Biden made numerous mistakes that led to the fall of Afghanistan, including the abandonment of Bagram Air Base, which not only cut off a secure evacuation route, but freed countless Jihadis, some of whom may have even taken part in the Kabul airport attack. But the decision to turn over Kabul to the Taliban, and to turn over security around Kabul airport to allies of Al Qaeda whom the United States had designated as terrorists is nothing short of treasonous.

13 American military personnel paid in blood for Biden’s treason.

Democrats made a point of impeaching President Trump twice. In 1787, Senator William Blount became the first politician impeached over a plot to help the British take over Florida and Louisiana. Impeachment in the Constitution begins with “treason”, continues with “bribery”, and then finally with “high Crimes and Misdemeanors“. Section 3 defines treason only as “levying War against them, or in adhering to their Enemies, giving them Aid and Comfort.”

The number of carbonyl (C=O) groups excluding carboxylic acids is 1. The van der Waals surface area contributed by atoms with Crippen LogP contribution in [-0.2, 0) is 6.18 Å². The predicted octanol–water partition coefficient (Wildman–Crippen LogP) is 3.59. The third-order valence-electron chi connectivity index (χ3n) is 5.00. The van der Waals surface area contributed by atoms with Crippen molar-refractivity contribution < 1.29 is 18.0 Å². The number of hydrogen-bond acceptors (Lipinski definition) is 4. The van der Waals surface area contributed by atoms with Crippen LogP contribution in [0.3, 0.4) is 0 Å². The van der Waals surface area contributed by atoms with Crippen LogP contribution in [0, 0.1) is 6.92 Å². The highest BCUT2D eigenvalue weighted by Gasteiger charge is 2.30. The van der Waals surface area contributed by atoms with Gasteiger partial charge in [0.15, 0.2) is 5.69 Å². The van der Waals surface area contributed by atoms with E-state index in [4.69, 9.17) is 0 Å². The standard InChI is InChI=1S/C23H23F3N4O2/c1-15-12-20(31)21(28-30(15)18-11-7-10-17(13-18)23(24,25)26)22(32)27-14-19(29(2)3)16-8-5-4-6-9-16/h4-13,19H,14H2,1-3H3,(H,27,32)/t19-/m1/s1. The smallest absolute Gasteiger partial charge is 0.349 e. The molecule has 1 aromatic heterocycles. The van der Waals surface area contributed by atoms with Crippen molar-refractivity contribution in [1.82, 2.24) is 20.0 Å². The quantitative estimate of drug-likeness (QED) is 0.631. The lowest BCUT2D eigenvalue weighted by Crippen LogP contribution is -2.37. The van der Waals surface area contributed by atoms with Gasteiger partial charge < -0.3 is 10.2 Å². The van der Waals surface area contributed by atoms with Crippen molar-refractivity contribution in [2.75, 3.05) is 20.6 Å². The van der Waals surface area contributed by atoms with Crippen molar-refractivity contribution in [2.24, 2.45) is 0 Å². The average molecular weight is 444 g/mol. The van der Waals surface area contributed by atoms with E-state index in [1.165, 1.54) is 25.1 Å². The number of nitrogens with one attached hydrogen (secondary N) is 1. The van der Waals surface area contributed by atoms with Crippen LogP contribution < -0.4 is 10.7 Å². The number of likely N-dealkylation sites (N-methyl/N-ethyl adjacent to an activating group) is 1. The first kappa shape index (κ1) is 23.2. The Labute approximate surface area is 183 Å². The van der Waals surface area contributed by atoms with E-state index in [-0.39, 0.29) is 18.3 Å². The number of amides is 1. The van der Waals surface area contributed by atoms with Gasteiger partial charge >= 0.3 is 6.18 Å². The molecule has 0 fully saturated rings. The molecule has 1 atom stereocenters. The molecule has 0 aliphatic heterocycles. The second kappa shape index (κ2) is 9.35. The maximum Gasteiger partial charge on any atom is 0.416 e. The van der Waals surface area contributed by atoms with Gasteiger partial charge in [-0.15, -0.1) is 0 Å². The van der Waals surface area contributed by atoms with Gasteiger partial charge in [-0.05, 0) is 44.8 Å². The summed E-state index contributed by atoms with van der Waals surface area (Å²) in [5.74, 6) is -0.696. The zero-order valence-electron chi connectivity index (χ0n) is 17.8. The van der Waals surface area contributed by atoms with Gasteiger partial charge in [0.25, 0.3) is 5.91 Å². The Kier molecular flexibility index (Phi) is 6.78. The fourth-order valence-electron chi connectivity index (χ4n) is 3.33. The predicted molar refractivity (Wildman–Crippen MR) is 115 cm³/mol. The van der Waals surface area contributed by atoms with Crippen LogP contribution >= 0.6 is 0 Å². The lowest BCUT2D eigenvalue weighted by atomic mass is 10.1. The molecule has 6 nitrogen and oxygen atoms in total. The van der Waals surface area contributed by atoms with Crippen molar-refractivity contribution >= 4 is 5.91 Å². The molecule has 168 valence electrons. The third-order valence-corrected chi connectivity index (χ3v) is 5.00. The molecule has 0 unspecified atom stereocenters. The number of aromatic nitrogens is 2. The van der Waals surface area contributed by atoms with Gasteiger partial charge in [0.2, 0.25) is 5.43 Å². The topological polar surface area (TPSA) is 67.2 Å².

It’s hard to think of a clearer definition of aid and comfort than the massive amount of armaments that the Taliban and its Jihadists have picked up in Afghanistan.

Biden can claim that all of that was unintentional. But turning over Kabul to the Taliban at a time when thousands of Americans sheltered there was no accident. Nor was shrugging when the Taliban handed over access to Kabul airport to the Haqqani Network which is designated as a foreign terrorist organization.

These were treasonous acts whose foreseeable consequences are entirely his responsibility.

The Jihadists levied war against American military forces with the attack at Kabul airport.

Biden’s treason led to the murder of 13 American military personnel. His aid and comfort to the enemy, his adherence to the Taliban at the expense of American soldiers and civilians led to the massacre of Americans. And he can and should be impeached for his treasonous crimes.